Movies 2.0

Continuing the thought from yesterday, we don’t need to wait 100 years to see a sensory evolution of the protagonist driven linear narrative.

Technologies are already emerging that allow movies to be seen from many different angles. For example, Total Cinema 360 develops software for shooting a movie using the same “see in all directions” camera that Google uses for Google Street View. Viewers can then put on an Oculus Rift and look around to see the movie in any direction.

Some computer games are a bit like movies with a user controllable camera. But games are usually more about making choices to affect the outcome than about conveying a traditional linear narrative. Probably because of this focus, the “acting” by non-player characters generally leaves much to be desired.

But game-related technology can be used another way. Suppose we just want to make a movie that can be wandered through — observed from any location and angle. Even today we can use motion capture and 3D graphical modeling, animation and rendering to create all the digital assets that would be needed to make such an immersive movie. Using emerging technologies like the newest version of the Microsoft Kinect, motion capture doesn’t even need to be prohibitively expensive.

But this is where we get to something that is not quite a movie as we know it: If the viewer can wander around the room and see things from any angle (as in immersive theatre pieces like “Tamara”, “Tony and Tina’s Wedding” and “Sleep No More”) then many of the traditional means of subliminal signaling used by filmmakers would no longer work.

The creators of such “immersive film worlds” cannot use many of the traditional filmmaker’s techniques for creating subjective experiences: The interplay between establishing shots, two-shots and close-ups, the choice of lens power and depth of focus, placing key and fill lights for a particular shot, and so forth.

New and different techniques will need to be developed, which do not rely on camera placement. Over time these new techniques will mature and evolve, and then we will truly have a new medium — Movies 2.0.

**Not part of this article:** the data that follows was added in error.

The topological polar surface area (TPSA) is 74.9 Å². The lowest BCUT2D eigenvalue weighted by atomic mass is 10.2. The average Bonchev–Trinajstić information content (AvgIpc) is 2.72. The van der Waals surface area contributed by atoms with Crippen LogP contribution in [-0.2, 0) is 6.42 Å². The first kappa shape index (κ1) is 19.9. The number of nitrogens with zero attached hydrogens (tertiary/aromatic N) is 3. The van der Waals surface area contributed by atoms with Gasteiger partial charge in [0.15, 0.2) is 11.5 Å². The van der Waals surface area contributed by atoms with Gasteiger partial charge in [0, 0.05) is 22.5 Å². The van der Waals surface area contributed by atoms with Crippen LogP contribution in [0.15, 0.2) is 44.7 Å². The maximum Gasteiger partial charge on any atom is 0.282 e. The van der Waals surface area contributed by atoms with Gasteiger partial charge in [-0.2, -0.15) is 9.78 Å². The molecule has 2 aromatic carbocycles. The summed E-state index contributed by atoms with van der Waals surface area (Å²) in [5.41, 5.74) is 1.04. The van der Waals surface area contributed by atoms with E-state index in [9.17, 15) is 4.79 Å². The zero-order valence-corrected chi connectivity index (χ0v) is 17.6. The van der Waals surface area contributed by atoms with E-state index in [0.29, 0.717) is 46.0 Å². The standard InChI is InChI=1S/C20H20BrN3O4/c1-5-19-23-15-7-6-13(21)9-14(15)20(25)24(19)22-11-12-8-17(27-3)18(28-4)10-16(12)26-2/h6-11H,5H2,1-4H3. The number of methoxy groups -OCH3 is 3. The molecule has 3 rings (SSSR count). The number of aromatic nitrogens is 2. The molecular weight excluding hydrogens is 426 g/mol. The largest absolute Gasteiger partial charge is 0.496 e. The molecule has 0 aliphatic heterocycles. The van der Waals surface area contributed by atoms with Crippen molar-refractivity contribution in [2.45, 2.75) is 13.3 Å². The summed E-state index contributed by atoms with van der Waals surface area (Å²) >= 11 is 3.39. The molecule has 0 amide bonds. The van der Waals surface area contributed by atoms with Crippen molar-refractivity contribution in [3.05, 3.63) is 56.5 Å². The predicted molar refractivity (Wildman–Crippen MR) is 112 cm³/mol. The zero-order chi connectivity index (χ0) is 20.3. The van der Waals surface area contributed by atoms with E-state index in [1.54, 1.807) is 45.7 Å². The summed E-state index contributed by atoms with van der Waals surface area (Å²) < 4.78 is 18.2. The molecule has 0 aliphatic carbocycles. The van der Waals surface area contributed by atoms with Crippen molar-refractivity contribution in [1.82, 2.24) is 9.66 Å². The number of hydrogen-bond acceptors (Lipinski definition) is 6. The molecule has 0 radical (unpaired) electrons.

3 thoughts on “Movies 2.0”

  1. Ken,

    Our students did a 360 degree movie last semester in one of their projects. One of the key takeaways for them was that is was MUCH more like doing a play than a movie. Once they had that metaphor in their heads – a play viewer can look (almost) anywhere, there is no control of the camera, and there is no “hiding” off-camera while waiting to go into a scene other than being in another room – they had a much easier time creating it. It was still exceedingly difficult to do, however, and I think they would love to discuss the process with you.


  2. Hey Ken —

    Hopefully this won’t seem like too much of a tangent, but with regard to this post and the previous one, I’d like to draw your attention to the work done by Naughty Dog on the Uncharted series, and, more recently, on The Last of Us, not to imply that what they’ve done is THE future of interactive linear narrative, but as an example of one group’s approach to it. Unlike many developers who skirt the whole “story vs. gameplay” debate, or champion the idea that they are creating “games first, narratives second”, the developers at Naughty Dog have always been pretty up front about the fact that games are, for them, a (linear) storytelling medium.

    Many have argued that if they want to tell a story then why are they making games? If they want to make games that looks like movies, why not just make a movie, and save themselves the trouble?

    I would argue that the key innovation that ND brought to games, was in creating an interactive experience in which you are not the protagonist, but rather you are given the opportunity to “walk a mile” in his or her throughout the linear progression of the protagonist’s story. Gameplay is designed to provoke similar emotions in the player to those felt by the protagonist: at a point in the story when the protagonist is feeling trapped or vulnerable, the player is placed in a situation where the gameplay makes them feel trapped or vulnerable, so that when we step out of the character’s shoes (during the cinematics) we feel that much closer to them.

    In this way, I believe they have created at least one version of Movies 2.0 (maybe Movies 1.5), in that they have brought something unique to the protagonist-driven linear narrative that enhances the audience’s experience beyond what is possible in passive media. On some level it must be working, as they have consistently released some of the highest-rated games (by both critics and players) in the industry.

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